PETALING JAYA: Despite countless warnings of its dangers, antibiotics are still seen as harmless by Malaysians.
Salesman S. Ramesh, 34, said antibiotics were usually among the medication dispensed by his GP “just in case I need it”.
He said his earnings were based on commission so he could not lose his voice or be sick for long periods of time.
“Antibiotics help me recover faster. My company pays for it so I’m not worried about the extra cost,” he said.
Van driver M. Kumar, 40, said he usually goes to the pharmacy for common ailments.
“I’m out in the sun everyday. Cough, sore throat and flu are normal. I don’t bother going to the doctor because I can get the same medication from pharmacists, including antibiotics. It’s cheaper,” he said.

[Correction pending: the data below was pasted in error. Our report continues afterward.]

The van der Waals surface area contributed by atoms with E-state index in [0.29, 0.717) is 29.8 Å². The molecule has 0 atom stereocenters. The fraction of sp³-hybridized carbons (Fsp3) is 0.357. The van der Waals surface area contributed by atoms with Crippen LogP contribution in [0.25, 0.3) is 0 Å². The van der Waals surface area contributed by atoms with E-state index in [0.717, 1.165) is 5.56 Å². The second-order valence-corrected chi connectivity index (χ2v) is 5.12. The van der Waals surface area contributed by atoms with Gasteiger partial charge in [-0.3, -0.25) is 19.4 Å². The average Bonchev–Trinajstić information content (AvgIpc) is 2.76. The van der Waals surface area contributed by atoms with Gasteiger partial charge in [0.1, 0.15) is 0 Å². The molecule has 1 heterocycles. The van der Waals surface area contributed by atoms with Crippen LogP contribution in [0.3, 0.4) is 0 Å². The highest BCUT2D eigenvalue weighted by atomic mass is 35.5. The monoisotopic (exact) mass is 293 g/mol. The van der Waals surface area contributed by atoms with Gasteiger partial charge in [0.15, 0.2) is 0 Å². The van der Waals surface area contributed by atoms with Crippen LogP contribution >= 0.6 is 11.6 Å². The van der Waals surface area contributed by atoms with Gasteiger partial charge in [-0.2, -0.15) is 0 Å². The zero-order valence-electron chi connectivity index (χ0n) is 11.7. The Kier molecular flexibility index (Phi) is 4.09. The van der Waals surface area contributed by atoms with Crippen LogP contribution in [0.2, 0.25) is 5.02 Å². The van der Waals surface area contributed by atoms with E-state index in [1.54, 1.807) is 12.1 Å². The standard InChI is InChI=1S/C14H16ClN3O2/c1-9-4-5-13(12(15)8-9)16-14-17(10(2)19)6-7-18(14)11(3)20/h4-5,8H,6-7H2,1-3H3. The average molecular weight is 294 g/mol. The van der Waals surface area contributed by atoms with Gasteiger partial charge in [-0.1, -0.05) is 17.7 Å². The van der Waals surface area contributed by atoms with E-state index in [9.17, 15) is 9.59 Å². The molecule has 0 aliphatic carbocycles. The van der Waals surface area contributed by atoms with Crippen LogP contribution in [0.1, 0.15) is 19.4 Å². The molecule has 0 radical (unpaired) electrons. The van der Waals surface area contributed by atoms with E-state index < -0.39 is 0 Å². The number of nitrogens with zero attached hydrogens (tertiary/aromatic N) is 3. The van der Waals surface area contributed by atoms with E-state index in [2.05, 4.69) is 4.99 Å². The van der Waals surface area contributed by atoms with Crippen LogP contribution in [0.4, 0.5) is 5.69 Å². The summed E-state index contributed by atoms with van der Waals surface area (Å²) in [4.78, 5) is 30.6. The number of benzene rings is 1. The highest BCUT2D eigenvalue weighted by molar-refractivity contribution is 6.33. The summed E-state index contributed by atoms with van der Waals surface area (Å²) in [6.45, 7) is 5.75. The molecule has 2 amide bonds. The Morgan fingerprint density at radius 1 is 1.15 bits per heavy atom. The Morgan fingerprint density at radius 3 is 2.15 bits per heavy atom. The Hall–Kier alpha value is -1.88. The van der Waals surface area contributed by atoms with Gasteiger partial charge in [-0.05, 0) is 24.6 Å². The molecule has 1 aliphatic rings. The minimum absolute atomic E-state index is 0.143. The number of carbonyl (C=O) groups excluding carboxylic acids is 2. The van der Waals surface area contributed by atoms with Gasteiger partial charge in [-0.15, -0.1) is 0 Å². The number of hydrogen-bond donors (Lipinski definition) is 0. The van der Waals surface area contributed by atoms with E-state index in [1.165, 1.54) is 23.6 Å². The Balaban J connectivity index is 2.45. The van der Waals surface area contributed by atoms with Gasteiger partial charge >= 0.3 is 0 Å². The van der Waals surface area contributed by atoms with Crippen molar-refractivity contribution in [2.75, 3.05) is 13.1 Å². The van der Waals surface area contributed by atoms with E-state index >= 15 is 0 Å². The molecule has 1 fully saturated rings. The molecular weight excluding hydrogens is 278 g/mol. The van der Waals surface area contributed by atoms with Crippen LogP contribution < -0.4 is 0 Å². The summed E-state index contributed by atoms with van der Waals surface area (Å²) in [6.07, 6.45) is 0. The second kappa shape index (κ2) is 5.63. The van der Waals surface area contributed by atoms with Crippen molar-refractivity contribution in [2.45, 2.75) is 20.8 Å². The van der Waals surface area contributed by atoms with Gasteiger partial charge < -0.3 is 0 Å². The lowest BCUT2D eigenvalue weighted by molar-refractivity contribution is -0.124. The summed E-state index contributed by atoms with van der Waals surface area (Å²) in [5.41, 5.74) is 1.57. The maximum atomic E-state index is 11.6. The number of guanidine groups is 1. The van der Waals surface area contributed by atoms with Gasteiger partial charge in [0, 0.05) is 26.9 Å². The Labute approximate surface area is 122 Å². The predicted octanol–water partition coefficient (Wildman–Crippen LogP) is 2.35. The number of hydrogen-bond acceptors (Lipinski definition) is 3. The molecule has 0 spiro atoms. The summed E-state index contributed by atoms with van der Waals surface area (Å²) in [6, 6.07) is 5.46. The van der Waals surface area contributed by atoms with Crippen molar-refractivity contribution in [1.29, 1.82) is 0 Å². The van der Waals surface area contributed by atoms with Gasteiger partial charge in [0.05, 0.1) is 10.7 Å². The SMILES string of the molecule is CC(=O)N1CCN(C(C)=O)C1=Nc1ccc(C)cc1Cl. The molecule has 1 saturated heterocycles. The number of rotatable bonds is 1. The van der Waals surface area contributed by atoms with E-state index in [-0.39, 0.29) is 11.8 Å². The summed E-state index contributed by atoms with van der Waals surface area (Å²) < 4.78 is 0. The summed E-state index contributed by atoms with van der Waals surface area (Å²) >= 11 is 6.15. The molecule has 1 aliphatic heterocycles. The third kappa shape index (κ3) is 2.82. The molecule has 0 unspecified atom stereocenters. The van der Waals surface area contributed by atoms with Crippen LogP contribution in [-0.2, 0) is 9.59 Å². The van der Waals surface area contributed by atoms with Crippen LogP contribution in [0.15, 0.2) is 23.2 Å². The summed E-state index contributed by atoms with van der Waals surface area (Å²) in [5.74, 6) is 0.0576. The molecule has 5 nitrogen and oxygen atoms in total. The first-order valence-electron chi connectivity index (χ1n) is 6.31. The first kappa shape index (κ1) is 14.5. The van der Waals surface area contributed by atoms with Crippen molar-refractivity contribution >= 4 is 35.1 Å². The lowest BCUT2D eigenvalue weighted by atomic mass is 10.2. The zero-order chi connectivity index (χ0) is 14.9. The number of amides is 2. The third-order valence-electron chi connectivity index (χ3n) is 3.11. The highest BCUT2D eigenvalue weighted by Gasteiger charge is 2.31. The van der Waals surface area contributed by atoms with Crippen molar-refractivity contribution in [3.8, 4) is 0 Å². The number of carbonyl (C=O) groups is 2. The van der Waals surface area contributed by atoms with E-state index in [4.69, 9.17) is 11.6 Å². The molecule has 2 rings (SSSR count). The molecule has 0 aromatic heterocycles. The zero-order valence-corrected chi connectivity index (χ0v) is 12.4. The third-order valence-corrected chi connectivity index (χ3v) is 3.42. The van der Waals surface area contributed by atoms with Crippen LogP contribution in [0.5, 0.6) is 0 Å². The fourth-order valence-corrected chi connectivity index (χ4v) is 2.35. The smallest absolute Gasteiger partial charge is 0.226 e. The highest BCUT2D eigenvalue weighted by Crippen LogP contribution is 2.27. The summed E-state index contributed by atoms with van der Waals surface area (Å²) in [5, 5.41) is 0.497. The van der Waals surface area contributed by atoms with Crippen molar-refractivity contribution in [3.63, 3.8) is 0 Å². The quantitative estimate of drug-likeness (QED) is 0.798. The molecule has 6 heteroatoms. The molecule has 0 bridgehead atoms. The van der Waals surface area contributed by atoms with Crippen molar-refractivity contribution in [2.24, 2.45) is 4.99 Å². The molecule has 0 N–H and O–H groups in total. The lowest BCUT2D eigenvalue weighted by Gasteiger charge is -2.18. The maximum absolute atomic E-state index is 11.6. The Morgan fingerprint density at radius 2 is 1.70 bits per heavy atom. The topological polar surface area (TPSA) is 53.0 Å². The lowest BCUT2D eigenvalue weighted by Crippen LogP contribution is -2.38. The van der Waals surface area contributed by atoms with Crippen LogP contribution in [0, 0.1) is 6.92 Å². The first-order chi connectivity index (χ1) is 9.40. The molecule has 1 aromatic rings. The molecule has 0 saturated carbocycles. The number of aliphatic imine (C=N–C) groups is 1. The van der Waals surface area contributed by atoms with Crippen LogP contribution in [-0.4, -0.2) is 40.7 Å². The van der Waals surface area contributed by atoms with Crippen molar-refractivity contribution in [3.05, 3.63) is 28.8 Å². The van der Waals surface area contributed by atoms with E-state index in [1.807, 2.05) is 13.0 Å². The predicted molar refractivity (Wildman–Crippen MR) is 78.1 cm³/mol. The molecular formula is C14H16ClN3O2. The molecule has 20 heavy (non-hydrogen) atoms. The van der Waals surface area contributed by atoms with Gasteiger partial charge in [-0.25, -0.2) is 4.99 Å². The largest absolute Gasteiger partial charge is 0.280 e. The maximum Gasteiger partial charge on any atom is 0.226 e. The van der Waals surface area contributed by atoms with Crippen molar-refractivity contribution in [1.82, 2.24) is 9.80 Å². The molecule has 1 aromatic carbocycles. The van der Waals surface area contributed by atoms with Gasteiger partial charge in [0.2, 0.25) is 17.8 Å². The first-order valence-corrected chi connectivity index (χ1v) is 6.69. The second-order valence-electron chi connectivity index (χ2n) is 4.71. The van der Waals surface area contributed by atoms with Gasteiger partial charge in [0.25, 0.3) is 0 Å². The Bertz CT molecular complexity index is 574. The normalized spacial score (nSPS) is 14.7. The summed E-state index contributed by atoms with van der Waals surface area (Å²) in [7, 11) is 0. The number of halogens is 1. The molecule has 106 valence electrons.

He, however, said he did not take antibiotics unless he had been sick for more than a week.
Housewife Gan Su Chin, 28, does not believe in letting her children take antibiotics unless it is really necessary.
“I will always ask the doctor how sure he was if the infection is bacterial.
“If I’m not satisfied with his reply, I will go for a second opinion.”
Fomca secretary-general Datuk Paul Selvaraj said healthcare professionals, the Health Ministry and non-governmental organisations must work together to educate the public on the dangers and proper usage of antibiotics.
While it was true that patients tended to ask for antibiotics, he said it was because they were misinformed.
“No one will ask for something that is bad for them. Consistent know-your-medicine campaigns are needed,” he said, urging doctors not to give in to requests by patients for antibiotics unless medically necessary.
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